You can manage it all on a Windows PC with XM/Napster software for downloading music and moving it to the Helix, but there aren't versions of Macs and Linux PCs. The service's 1.5 million songs is second rate, and ripped CDs come through at a maximum data rate of 128Kbps--hardly high fidelity. The Napster interface is similar to iTunes, with the ability to drag and drop songs, move them between the PC and the Helix, and burn CDs, although not with any XM recorded content. Unfortunately, the Napster software takes forever to notice that a new CD is in the drive and sometimes requires a restart.
The Samsung Helix YX-M1 comes with all you'll need for home and personal use, with earbuds, a tiny remote control, a desk dock, an antenna, an AC adapter, a USB cable, a holster, and cables, but it lacks a car kit, which Samsung sells for $70. While the Helix was sensitive enough to grab signals that the MyFi couldn't pick up, it ran for nearly 10 hours of digital playback, but only half that for listening to XM radio--far short of Samsung's 16-hour claim, although similar to our experience with the Inno. Happily, it charges in between 1 and 2 hours, and the battery is removable, so you can always purchase an extra.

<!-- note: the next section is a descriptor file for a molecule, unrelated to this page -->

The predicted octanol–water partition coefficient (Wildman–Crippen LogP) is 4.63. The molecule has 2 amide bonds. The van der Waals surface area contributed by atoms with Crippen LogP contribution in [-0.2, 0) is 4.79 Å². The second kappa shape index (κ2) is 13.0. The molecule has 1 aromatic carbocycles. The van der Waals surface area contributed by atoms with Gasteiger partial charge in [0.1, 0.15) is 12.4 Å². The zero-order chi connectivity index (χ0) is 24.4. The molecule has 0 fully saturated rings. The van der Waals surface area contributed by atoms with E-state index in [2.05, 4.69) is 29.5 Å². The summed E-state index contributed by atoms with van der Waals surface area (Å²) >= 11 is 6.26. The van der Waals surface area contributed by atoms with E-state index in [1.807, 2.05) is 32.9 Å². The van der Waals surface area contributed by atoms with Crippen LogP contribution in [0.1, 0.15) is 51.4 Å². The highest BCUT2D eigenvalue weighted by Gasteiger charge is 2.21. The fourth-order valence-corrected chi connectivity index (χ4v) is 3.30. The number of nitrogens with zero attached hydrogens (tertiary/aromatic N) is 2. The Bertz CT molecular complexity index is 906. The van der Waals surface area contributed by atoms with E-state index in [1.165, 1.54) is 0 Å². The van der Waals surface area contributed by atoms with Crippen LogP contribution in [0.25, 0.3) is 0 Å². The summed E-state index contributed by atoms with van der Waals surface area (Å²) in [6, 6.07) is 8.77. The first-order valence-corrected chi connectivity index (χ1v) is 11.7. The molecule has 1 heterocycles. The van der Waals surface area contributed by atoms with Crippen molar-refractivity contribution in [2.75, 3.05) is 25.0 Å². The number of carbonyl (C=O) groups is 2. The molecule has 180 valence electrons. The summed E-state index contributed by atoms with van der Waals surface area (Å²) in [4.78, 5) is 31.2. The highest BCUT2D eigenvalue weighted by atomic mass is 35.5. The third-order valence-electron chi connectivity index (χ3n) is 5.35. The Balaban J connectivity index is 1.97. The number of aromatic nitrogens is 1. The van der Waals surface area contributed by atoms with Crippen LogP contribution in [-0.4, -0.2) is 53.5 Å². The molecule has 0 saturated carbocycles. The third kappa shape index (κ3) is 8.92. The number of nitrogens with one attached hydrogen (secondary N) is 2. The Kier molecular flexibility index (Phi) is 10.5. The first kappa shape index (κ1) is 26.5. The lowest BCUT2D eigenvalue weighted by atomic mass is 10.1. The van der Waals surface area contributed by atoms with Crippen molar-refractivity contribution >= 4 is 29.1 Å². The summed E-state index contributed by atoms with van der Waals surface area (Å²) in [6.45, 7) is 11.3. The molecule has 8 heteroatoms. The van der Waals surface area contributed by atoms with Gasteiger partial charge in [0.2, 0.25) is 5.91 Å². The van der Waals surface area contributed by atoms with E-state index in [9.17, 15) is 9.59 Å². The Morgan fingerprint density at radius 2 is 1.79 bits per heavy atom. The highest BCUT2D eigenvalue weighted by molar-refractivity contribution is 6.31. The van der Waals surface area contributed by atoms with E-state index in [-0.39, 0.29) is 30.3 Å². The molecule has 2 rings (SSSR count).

The Samsung Helix YX-M1 feels good in the hand but gets warm after a few minutes of use, and unfortunately, it doesn't work with Altec Lansing's XM3020 speaker set but will work with a new drop-in speaker that's coming out in June. As far as filling it with music, it took a tedious 2 minutes, 50 seconds to load it with 10 tracks that add up to 48.3MB. The Napster interface counts off the transfer but oddly starts at 50 percent, and if you run out of space on the Helix, the software just stops, with no indication that something's wrong.